Open Access

Localization of nonpalpable pulmonary nodules using CT-guided needle puncture

  • Hsian-He Hsu1,
  • Chih-Hao Shen2,
  • Wen-Chuan Tsai3,
  • Kai-Hsiung Ko1,
  • Shih-Chun Lee4,
  • Hung Chang4 and
  • Tsai-Wang Huang4, 5Email author
World Journal of Surgical Oncology201513:248

https://doi.org/10.1186/s12957-015-0664-9

Received: 12 April 2015

Accepted: 28 July 2015

Published: 15 August 2015

Abstract

Background

Surgical resection of small pulmonary nodule is challenging via thoracoscopic procedure. We describe our experience of computed tomography (CT)-guided needle puncture localization of indeterminate pulmonary nodules prior to video-assisted thoracoscopic surgery (VATS).

Methods

From January 2011 to July 2014, 78 consecutive patients underwent CT-guided marking for the localization of 91 small pulmonary nodules. We retrospectively reviewed the clinical data, technical details, surgical findings and pathologic results, and complications associated with CT-guided localization.

Results

Seventy-eight consecutive patients (36 men and 42 women) underwent CT-guided marking localization of 91 indeterminate pulmonary nodules (62 pure ground-glass opacity nodules, 27 part-solid nodules, and 2 solid nodules). The mean size of the nodules was 8.6 mm (3.0–23.0 mm). The mean pleural distance between the nodule and lung surface was 11.5 mm (3.0–31.3 mm). The mean procedure time of CT-guided localization was 15.2 min (8–42 min). All patients stood the procedures well without requiring conversion to open thoracotomy. Twenty-four patients (30.77 %) developed pneumothorax after the procedures. Only one patient required retention of the puncture needle introducer for air drainage. The mean visual assessment pain score was 1.7 (0–3). Fifty-seven nodules (62.63 %) were confirmed as malignances, including 45 primary lung cancer, and 34 nodules (37.37 %) were confirmed as benign lesions.

Conclusions

CT-guided needle puncture can be an effective and safe procedure prior to VATS, enabling accurate resection and diagnosis of small pulmonary nodules.

Background

As the use of computed tomography (CT) becomes widespread in clinical practice, we have increasingly encountered small or faint lesions on CT [1]. Low-dose CT greatly increases the likelihood of detection of small nodules, and 51.7 % of detected lung cancers found during baseline screening were ground-glass opacity (GGO) [2]. The accurate early diagnosis of these small nodules is challenging, even with dedicated CT, positron emission tomography–computed tomography (PET–CT), or image-guided percutaneous biopsy. Video-assisted thoracoscopic surgery (VATS) is a minimally invasive surgery for management of lung nodules, both for curative resection and diagnostic procedures. One of the major problems often encountered during VATS is localization of the target nodule, which depends on its location, size, and characteristics such as nodule consistency. Further, when small nodules are located more than 2 cm below the pleural surface, it is difficult for the surgeon to determine their exact location during operation [3]. Failure to localize pulmonary nodules often results in the conversion of VATS to open thoracotomy. Conversion rates have been reported to be as high as 59 % [46]. Several preoperative and intraoperative techniques have been described for nodule localization when performing VATS. These procedures include metallic hookwire localization under CT guidance [7], CT-guided micro-coil [8], a localization technique using barium [911], and intraoperative ultrasound [12]. However, most of these procedures have some limitations. Here, we present an alternative simple method, CT-guided needle puncture, for preoperative localization of pulmonary nodules before VATS.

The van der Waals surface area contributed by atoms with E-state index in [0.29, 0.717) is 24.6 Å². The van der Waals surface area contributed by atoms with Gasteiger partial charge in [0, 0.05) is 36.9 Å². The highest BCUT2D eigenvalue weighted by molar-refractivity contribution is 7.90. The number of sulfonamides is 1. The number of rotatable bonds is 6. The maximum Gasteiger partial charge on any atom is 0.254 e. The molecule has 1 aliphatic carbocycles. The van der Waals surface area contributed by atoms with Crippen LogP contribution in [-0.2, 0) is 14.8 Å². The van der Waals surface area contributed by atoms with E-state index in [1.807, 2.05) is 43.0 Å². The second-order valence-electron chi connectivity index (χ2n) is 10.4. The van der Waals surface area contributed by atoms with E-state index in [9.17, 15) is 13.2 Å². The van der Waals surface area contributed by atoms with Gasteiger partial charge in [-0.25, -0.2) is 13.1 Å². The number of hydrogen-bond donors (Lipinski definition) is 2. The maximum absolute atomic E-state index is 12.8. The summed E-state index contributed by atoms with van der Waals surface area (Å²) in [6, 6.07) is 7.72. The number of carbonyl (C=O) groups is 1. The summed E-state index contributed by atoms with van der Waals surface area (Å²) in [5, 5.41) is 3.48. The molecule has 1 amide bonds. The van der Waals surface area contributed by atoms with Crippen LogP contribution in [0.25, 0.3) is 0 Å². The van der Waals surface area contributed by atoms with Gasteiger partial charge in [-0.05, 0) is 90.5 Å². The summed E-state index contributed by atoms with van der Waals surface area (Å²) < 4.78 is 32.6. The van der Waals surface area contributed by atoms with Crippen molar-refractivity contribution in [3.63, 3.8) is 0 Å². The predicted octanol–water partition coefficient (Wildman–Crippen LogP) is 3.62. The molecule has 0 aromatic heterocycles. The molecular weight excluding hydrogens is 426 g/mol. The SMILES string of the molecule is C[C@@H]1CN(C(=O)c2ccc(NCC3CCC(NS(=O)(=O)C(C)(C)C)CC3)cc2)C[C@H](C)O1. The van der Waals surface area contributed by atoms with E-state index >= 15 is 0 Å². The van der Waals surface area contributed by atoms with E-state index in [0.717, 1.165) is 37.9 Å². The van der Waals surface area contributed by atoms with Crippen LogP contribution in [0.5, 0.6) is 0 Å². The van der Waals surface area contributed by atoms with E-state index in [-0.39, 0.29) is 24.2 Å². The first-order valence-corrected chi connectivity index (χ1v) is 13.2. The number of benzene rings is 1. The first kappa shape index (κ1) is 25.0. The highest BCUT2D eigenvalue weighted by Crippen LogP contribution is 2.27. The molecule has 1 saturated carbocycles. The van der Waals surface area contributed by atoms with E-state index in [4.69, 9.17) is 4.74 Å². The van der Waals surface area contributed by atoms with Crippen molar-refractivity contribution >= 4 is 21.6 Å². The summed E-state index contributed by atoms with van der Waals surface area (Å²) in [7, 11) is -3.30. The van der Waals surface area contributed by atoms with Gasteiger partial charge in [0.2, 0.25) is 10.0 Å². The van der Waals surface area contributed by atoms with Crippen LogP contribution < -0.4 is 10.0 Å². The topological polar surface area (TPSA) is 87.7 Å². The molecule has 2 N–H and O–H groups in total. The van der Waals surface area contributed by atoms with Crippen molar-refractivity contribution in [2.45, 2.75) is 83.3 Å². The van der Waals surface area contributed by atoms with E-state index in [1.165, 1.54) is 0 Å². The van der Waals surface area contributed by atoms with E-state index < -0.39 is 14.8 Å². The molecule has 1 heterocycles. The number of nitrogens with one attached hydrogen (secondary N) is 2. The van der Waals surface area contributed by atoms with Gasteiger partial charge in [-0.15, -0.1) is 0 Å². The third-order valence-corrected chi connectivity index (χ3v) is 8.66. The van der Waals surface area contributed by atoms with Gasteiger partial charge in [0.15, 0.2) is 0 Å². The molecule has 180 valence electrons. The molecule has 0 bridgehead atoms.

Methods

This retrospective study was approved by our institutional review board of Tri-Service General Hospital (TSGHIRB No.: 1-103-05-126), and written informed consent was not required because of strict maintenance of patient anonymity and the observational nature of the study.

Patients and procedures

From January 2011 to July 2014, 78 consecutive patients with pulmonary nodules detected by CT scan (incidental findings, follow up because of previous malignancy, or underlying diseases) were included. Clinical parameters, including age, sex, smoking status, histology, and stage, were recorded for each patient. The characteristics of CT findings were recorded for each lesion: (a) lesion size, (b) location, (c) density, and (d) lesion distance from pleural distance (PD). All CT images were evaluated in consensus by two chest radiologists (H.H.H. and K.H.K., with 23 and 7 years of experience, respectively). Lesion size was defined as longest lesion dimension and was measured manually with electronic calipers on our picture archiving and communication system (PACS, EBM Technologies Incorporated, Taiwan). Each nodule was classified according to its density as pure nodular GGO, part solid, or solid pattern. GGO was defined as a hazy increase in lung density without obscuration of the underlying bronchial or vascular structures. A nodule was classified as part solid if it contained patches that completely obscured the lung parenchyma. We defined a solid nodule as a nodule that completely obscures the entire lung parenchyma within it.

Pulmonary nodules were followed with high-resolution CT over an interval of 3 to 6 months. Indications of tissue diagnosis for these patients included increasing nodule size, increasing soft tissue component, and underlying malignancy. Obtaining diagnostic tissue before surgery was difficult for all of these patients after consultation of radiology physicians. The nodules were not amenable for preoperative tissue diagnosis because of small lesion (less than 1 cm), location (near the vessel), and patient’s concern (refuse biopsy).